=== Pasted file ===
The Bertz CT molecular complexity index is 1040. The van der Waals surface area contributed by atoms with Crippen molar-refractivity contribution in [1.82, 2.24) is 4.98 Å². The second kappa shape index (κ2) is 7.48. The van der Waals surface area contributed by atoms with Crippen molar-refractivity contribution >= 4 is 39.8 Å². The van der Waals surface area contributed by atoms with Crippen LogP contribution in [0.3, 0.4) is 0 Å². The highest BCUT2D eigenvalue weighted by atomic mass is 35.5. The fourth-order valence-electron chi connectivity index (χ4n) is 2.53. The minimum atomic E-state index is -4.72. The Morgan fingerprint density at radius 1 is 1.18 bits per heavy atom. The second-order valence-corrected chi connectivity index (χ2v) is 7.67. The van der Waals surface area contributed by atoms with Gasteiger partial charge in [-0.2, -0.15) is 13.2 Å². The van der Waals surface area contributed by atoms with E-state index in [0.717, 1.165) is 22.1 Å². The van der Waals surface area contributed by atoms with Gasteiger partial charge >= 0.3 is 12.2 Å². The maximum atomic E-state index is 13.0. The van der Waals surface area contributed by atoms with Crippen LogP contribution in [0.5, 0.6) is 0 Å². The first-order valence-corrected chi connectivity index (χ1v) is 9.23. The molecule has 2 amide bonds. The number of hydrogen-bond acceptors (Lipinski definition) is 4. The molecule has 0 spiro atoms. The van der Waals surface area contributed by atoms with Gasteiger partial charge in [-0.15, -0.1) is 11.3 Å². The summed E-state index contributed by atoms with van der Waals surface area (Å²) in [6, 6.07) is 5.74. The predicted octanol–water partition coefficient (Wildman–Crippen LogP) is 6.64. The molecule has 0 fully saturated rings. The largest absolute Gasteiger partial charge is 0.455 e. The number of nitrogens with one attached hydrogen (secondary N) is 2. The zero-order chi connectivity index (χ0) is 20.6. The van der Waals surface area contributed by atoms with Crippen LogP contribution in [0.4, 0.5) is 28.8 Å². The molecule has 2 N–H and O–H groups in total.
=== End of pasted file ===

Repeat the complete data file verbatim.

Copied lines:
The Bertz CT molecular complexity index is 1040. The van der Waals surface area contributed by atoms with Crippen molar-refractivity contribution in [1.82, 2.24) is 4.98 Å². The second kappa shape index (κ2) is 7.48. The van der Waals surface area contributed by atoms with Crippen molar-refractivity contribution >= 4 is 39.8 Å². The van der Waals surface area contributed by atoms with Crippen LogP contribution in [0.3, 0.4) is 0 Å². The highest BCUT2D eigenvalue weighted by atomic mass is 35.5. The fourth-order valence-electron chi connectivity index (χ4n) is 2.53. The minimum atomic E-state index is -4.72. The Morgan fingerprint density at radius 1 is 1.18 bits per heavy atom. The second-order valence-corrected chi connectivity index (χ2v) is 7.67. The van der Waals surface area contributed by atoms with Gasteiger partial charge in [-0.2, -0.15) is 13.2 Å². The van der Waals surface area contributed by atoms with E-state index in [0.717, 1.165) is 22.1 Å². The van der Waals surface area contributed by atoms with Gasteiger partial charge >= 0.3 is 12.2 Å². The maximum atomic E-state index is 13.0. The van der Waals surface area contributed by atoms with Crippen LogP contribution in [0.5, 0.6) is 0 Å². The first-order valence-corrected chi connectivity index (χ1v) is 9.23. The molecule has 2 amide bonds. The number of hydrogen-bond acceptors (Lipinski definition) is 4. The molecule has 0 spiro atoms. The van der Waals surface area contributed by atoms with Gasteiger partial charge in [-0.15, -0.1) is 11.3 Å². The summed E-state index contributed by atoms with van der Waals surface area (Å²) in [6, 6.07) is 5.74. The predicted octanol–water partition coefficient (Wildman–Crippen LogP) is 6.64. The molecule has 0 fully saturated rings. The largest absolute Gasteiger partial charge is 0.455 e. The number of nitrogens with one attached hydrogen (secondary N) is 2. The zero-order chi connectivity index (χ0) is 20.6. The van der Waals surface area contributed by atoms with Crippen LogP contribution in [0.4, 0.5) is 28.8 Å². The molecule has 2 N–H and O–H groups in total.